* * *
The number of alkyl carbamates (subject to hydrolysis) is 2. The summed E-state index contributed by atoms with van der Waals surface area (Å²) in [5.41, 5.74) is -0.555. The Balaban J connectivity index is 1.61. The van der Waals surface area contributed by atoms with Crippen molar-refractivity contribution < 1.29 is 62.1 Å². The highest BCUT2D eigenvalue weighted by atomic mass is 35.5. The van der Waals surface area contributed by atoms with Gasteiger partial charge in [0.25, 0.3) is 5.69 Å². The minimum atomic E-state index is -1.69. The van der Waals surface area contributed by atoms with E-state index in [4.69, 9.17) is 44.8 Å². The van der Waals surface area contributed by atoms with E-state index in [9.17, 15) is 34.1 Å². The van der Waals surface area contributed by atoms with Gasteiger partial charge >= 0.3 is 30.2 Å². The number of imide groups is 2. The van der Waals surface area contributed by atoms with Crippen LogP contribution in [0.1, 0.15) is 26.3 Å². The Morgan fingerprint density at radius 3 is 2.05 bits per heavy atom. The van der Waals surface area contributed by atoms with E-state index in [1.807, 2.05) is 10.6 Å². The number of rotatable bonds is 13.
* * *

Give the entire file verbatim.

The number of alkyl carbamates (subject to hydrolysis) is 2. The summed E-state index contributed by atoms with van der Waals surface area (Å²) in [5.41, 5.74) is -0.555. The Balaban J connectivity index is 1.61. The van der Waals surface area contributed by atoms with Crippen molar-refractivity contribution < 1.29 is 62.1 Å². The highest BCUT2D eigenvalue weighted by atomic mass is 35.5. The van der Waals surface area contributed by atoms with Gasteiger partial charge in [0.25, 0.3) is 5.69 Å². The minimum atomic E-state index is -1.69. The van der Waals surface area contributed by atoms with E-state index in [4.69, 9.17) is 44.8 Å². The van der Waals surface area contributed by atoms with E-state index in [9.17, 15) is 34.1 Å². The van der Waals surface area contributed by atoms with Gasteiger partial charge >= 0.3 is 30.2 Å². The number of imide groups is 2. The van der Waals surface area contributed by atoms with Crippen LogP contribution in [0.1, 0.15) is 26.3 Å². The Morgan fingerprint density at radius 3 is 2.05 bits per heavy atom. The van der Waals surface area contributed by atoms with E-state index in [1.807, 2.05) is 10.6 Å². The number of rotatable bonds is 13.